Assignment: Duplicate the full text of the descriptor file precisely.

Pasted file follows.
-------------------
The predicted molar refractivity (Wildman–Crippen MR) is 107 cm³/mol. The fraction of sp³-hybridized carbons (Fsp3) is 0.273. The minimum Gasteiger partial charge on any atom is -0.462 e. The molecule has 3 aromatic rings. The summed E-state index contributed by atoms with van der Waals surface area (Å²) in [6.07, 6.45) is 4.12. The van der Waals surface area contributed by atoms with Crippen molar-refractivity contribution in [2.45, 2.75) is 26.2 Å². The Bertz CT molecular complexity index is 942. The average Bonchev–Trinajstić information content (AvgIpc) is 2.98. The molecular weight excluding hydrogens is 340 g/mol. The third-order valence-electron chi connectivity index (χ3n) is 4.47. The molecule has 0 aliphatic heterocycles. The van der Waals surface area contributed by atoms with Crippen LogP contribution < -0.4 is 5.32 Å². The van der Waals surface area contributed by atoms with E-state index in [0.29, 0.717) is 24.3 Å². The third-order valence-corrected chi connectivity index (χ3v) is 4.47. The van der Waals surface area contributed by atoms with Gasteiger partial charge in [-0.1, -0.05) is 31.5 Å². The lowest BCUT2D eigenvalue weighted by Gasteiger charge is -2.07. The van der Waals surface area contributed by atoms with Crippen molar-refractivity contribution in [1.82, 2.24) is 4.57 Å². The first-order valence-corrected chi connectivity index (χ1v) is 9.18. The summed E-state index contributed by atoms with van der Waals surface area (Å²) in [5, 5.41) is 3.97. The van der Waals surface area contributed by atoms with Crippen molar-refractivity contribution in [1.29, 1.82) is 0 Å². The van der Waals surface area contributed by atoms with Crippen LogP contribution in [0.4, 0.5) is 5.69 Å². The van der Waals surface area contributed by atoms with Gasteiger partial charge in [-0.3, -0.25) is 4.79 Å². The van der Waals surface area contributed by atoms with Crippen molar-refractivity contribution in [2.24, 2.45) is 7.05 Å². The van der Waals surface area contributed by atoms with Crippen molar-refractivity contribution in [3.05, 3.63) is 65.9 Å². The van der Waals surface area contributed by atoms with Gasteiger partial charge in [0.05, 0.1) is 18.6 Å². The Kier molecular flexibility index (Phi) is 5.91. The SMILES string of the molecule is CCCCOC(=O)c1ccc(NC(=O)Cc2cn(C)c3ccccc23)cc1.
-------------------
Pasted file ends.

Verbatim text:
The predicted molar refractivity (Wildman–Crippen MR) is 107 cm³/mol. The fraction of sp³-hybridized carbons (Fsp3) is 0.273. The minimum Gasteiger partial charge on any atom is -0.462 e. The molecule has 3 aromatic rings. The summed E-state index contributed by atoms with van der Waals surface area (Å²) in [6.07, 6.45) is 4.12. The van der Waals surface area contributed by atoms with Crippen molar-refractivity contribution in [2.45, 2.75) is 26.2 Å². The Bertz CT molecular complexity index is 942. The average Bonchev–Trinajstić information content (AvgIpc) is 2.98. The molecular weight excluding hydrogens is 340 g/mol. The third-order valence-electron chi connectivity index (χ3n) is 4.47. The molecule has 0 aliphatic heterocycles. The van der Waals surface area contributed by atoms with Crippen LogP contribution < -0.4 is 5.32 Å². The van der Waals surface area contributed by atoms with E-state index in [0.29, 0.717) is 24.3 Å². The third-order valence-corrected chi connectivity index (χ3v) is 4.47. The van der Waals surface area contributed by atoms with Gasteiger partial charge in [-0.1, -0.05) is 31.5 Å². The lowest BCUT2D eigenvalue weighted by Gasteiger charge is -2.07. The van der Waals surface area contributed by atoms with Crippen molar-refractivity contribution in [1.82, 2.24) is 4.57 Å². The first-order valence-corrected chi connectivity index (χ1v) is 9.18. The summed E-state index contributed by atoms with van der Waals surface area (Å²) in [5, 5.41) is 3.97. The van der Waals surface area contributed by atoms with Crippen molar-refractivity contribution in [1.29, 1.82) is 0 Å². The van der Waals surface area contributed by atoms with Crippen LogP contribution in [0.4, 0.5) is 5.69 Å². The van der Waals surface area contributed by atoms with Gasteiger partial charge in [-0.3, -0.25) is 4.79 Å². The van der Waals surface area contributed by atoms with Crippen molar-refractivity contribution in [2.24, 2.45) is 7.05 Å². The van der Waals surface area contributed by atoms with Crippen molar-refractivity contribution in [3.05, 3.63) is 65.9 Å². The van der Waals surface area contributed by atoms with Gasteiger partial charge in [0.05, 0.1) is 18.6 Å². The Kier molecular flexibility index (Phi) is 5.91. The SMILES string of the molecule is CCCCOC(=O)c1ccc(NC(=O)Cc2cn(C)c3ccccc23)cc1.